Me with Ohara-san, master brewer of Shroyakuji in Nara, at the birthplace of Bodaimoto and Seishu
During my time in Nara in March 2023, I visited woodworkers, ceramicists, textile makers, chasen craftsmen, and sake brewers. I found Nara to be compact, charming, and delicious; I could see myself living there. While Kyoto is inundated with tourists, and Tokyo is constantly hustling and bustling, I felt like Nara had a nice relaxing rhythm with all the amenities, and a rich history that is apparent in all that is crafted there – including sake.
A visit to Nara would not be complete without running into a few dozen deer
Much of the history of sake takes place in Nara. During the Muromachi Period (1336-1573), it was the temples of Nara that brought sake into the modern age. Sake made by monks in temples are referred to as soboshu (monk’s sake). Sake went from thick, porridge-like doburoku (usually made at home without licenses, and spoiled after 1-2 days) to clear, pressed, filtered and pasteurized seishu (clear sake, recognized by the Liquor Tax Law of Japan as legal sake) that could be shipped and stored for many months. With the establishment of seishu, a shelf stable product, sake became more marketable.
Shoryakuji Temple in Nara is the birthplace of seishu and sandanjikomi. In addition to establishing the steps to make seishu sake, they also developed the sandanjikomi method, which involves adding more rice, koji, and water to the moromi (starter mash) three times. This increased the volume of each batch, bringing sake-making into a mass commercial venture.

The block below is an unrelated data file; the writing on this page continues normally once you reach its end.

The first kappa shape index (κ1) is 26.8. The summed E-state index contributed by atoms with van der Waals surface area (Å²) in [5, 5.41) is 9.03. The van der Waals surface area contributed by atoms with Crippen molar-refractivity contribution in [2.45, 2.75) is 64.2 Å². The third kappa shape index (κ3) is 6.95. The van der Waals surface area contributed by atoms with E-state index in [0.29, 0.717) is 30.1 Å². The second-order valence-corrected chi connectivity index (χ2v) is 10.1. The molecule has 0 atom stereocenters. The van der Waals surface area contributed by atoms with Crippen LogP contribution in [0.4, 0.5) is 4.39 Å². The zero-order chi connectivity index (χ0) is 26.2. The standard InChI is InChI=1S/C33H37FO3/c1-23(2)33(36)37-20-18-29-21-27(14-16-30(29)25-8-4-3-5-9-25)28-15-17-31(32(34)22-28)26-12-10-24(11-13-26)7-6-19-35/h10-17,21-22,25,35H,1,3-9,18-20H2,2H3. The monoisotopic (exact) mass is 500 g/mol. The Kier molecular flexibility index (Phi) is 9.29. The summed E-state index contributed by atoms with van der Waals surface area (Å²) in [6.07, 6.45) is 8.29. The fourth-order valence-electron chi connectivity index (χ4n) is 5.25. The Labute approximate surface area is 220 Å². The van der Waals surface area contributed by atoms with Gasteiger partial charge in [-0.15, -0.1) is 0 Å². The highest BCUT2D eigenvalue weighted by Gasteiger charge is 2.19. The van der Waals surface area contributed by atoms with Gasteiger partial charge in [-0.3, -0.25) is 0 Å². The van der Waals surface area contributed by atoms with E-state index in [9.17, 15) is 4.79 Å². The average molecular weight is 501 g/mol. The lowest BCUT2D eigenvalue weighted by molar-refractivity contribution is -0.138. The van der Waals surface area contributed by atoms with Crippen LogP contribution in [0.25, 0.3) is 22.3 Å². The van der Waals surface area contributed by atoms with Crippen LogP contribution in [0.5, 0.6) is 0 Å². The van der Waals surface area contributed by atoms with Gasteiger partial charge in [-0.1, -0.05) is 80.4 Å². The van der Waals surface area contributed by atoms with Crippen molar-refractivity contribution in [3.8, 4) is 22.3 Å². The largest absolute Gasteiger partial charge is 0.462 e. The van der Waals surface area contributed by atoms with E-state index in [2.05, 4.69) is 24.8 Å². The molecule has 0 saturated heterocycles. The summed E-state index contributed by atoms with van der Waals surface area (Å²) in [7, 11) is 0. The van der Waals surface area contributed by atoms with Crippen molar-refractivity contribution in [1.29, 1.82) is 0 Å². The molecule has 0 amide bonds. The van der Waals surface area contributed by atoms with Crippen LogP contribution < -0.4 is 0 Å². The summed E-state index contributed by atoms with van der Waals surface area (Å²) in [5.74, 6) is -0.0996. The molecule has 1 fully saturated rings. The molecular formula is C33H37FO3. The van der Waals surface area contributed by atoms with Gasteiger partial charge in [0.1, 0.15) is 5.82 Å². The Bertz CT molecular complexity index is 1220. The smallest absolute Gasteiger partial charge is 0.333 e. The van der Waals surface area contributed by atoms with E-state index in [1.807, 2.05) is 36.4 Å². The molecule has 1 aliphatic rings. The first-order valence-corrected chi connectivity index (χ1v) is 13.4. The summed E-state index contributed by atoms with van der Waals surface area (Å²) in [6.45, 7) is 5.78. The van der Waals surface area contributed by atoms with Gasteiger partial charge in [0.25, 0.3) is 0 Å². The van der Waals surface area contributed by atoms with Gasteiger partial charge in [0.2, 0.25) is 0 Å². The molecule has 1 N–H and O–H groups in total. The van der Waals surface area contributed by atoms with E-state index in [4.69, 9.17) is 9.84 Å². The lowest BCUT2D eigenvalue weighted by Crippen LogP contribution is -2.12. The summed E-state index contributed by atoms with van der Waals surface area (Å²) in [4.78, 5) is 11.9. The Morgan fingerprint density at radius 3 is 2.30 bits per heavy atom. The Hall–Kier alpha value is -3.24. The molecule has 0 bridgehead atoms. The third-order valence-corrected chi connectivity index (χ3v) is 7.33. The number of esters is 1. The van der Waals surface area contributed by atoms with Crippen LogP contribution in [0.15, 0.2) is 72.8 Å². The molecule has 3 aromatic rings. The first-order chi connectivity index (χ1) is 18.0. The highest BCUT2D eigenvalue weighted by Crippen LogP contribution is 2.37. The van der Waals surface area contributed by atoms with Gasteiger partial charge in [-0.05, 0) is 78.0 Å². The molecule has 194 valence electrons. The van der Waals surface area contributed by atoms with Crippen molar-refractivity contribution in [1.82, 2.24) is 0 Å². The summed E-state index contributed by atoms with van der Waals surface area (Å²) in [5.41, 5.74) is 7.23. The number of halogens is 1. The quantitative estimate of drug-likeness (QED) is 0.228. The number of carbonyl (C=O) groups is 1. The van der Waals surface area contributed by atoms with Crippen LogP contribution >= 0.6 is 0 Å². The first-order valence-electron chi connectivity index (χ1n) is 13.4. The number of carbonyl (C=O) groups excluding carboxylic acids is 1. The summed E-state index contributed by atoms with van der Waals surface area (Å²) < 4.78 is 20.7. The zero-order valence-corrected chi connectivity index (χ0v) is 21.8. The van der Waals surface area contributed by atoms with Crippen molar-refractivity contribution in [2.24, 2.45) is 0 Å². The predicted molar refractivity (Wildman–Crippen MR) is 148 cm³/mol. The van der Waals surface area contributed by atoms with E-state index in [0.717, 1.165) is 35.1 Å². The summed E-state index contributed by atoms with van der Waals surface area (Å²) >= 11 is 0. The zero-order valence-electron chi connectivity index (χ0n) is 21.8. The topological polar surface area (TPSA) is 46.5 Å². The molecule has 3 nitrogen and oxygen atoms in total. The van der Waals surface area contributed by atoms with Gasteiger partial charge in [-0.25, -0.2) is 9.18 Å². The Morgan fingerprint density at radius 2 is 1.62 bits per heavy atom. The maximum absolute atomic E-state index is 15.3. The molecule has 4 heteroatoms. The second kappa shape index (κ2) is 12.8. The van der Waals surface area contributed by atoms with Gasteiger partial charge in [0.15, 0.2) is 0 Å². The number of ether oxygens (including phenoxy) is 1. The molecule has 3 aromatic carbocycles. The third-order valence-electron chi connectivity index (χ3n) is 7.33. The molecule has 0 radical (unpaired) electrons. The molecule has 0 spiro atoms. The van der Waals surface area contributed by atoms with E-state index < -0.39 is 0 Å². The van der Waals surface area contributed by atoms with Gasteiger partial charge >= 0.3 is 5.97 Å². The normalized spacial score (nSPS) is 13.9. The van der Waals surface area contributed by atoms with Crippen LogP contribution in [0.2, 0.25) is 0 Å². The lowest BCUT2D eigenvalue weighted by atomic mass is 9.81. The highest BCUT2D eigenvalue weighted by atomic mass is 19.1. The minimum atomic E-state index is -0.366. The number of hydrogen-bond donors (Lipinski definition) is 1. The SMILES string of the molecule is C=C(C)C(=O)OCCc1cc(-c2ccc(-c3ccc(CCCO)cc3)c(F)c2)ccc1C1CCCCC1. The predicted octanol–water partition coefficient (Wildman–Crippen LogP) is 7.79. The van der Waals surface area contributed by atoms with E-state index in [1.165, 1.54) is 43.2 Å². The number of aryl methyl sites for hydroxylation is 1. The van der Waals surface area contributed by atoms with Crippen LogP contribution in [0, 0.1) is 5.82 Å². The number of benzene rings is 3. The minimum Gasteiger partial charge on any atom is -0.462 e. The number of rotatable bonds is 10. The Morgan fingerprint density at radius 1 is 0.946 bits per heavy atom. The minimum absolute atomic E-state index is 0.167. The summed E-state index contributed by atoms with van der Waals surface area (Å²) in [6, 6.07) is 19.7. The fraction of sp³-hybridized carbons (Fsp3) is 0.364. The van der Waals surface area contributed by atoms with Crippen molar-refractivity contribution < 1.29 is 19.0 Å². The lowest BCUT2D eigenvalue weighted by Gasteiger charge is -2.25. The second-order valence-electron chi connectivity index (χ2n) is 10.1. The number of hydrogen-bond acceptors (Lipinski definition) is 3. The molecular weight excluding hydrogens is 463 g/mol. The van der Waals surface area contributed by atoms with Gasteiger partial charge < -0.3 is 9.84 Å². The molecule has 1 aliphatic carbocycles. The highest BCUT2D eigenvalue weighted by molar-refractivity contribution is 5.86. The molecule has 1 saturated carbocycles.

Shoryakuji Temple is also the birthplace of bodaimoto. A method of sake-making where instead of using steamed rice for the starter mash, the monks use rice soaked in water that runs along the side of the temple. Unfortunately, there are no bodaimoto in the lineup for this month’s Gumi, but I did want to touch on it since bodaimoto is an important part of Nara’s sake history. Bodaimoto, which are often high in acidity, are rare to come by. We do carry one on our shelves, and I encourage you to get a bottle if you come across one.
Yoshinosugi (cedar harvested in the Yoshino forest in Nara). Level 1 gets a sake aged in barrels made of yoshinosugi.
It’s hard to generalize the characteristics of Nara sake. Each brewer I asked says there are no defining aromas or flavors that sum up sake made in Nara. However, every brewer acknowledged the history of Nara sake. Tetsuya Sakai of Chiyo Shuzo says, “We aim to create new types of sake based on history and tradition.” While Kanako Yagi of Choryo Shuzo identified Nara sakes as, “The beginning and the future of sake.” I loved this phrase and have adopted it as the title of this month’s theme.
Yoko (Sake Director and Co-Founder of Umami Mart)
Early spring sakura in the Yoshino District
Harushika Junmai Ginjo
Imanishi Seibee Shoten (Nara, Japan)
Seimaibuai: Yamada Nishiki + Fukunohana 60%, SMV: -2, Acidity: 1.3
This light gold sake offers green grapes in its aroma, while delivering tasting notes of juicy orange, Rainier cherries, and cotton candy. The sweeter flavors complement earthier foods like duck liver mousse. Enoy this sake chilled. This sake comes from one of Nara’s most famous breweries, Harushika Sake Brewery. It was founded in 1884 and is located in Fukuchiin-cho, Nara City. The brewery name Harushika (spring deer) reflects their surroundings as they are located in the middle of it all, where deer and humans coexist. Tetsuya Yoshida of Harushika explains the brewery’s philosophy, “’Polishing the rice, polishing the water, polishing the technique, and polishing the spirit,’ we are dedicated to brewing high-quality sake, with a focus on dry junmai.”
Yoshinosugi No Taru Sake
Choryo Shuzo (Nara, Japan)
Seimaibuai: Japanese Rice, SMV: 0, Acidity: 1.2